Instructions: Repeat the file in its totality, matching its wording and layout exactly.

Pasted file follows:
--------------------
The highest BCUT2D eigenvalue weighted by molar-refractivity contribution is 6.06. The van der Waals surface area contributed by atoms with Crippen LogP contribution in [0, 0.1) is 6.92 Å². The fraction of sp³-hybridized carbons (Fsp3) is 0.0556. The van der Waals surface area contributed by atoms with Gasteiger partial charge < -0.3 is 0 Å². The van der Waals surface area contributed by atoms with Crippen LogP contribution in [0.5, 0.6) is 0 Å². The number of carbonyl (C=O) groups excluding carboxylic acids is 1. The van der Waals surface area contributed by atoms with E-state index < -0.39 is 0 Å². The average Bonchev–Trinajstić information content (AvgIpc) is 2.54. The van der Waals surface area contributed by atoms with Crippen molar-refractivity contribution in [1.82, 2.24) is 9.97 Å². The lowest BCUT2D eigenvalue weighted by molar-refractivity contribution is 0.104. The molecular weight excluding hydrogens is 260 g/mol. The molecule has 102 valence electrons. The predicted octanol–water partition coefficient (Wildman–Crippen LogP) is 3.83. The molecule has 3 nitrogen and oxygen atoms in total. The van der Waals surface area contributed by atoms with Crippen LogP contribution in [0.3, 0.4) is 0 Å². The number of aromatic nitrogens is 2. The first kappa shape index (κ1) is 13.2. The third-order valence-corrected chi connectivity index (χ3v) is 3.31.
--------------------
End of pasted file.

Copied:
The highest BCUT2D eigenvalue weighted by molar-refractivity contribution is 6.06. The van der Waals surface area contributed by atoms with Crippen LogP contribution in [0, 0.1) is 6.92 Å². The fraction of sp³-hybridized carbons (Fsp3) is 0.0556. The van der Waals surface area contributed by atoms with Gasteiger partial charge < -0.3 is 0 Å². The van der Waals surface area contributed by atoms with Crippen LogP contribution in [0.5, 0.6) is 0 Å². The number of carbonyl (C=O) groups excluding carboxylic acids is 1. The van der Waals surface area contributed by atoms with E-state index < -0.39 is 0 Å². The average Bonchev–Trinajstić information content (AvgIpc) is 2.54. The van der Waals surface area contributed by atoms with Crippen molar-refractivity contribution in [1.82, 2.24) is 9.97 Å². The lowest BCUT2D eigenvalue weighted by molar-refractivity contribution is 0.104. The molecular weight excluding hydrogens is 260 g/mol. The molecule has 102 valence electrons. The predicted octanol–water partition coefficient (Wildman–Crippen LogP) is 3.83. The molecule has 3 nitrogen and oxygen atoms in total. The van der Waals surface area contributed by atoms with Crippen LogP contribution in [0.3, 0.4) is 0 Å². The number of aromatic nitrogens is 2. The first kappa shape index (κ1) is 13.2. The third-order valence-corrected chi connectivity index (χ3v) is 3.31.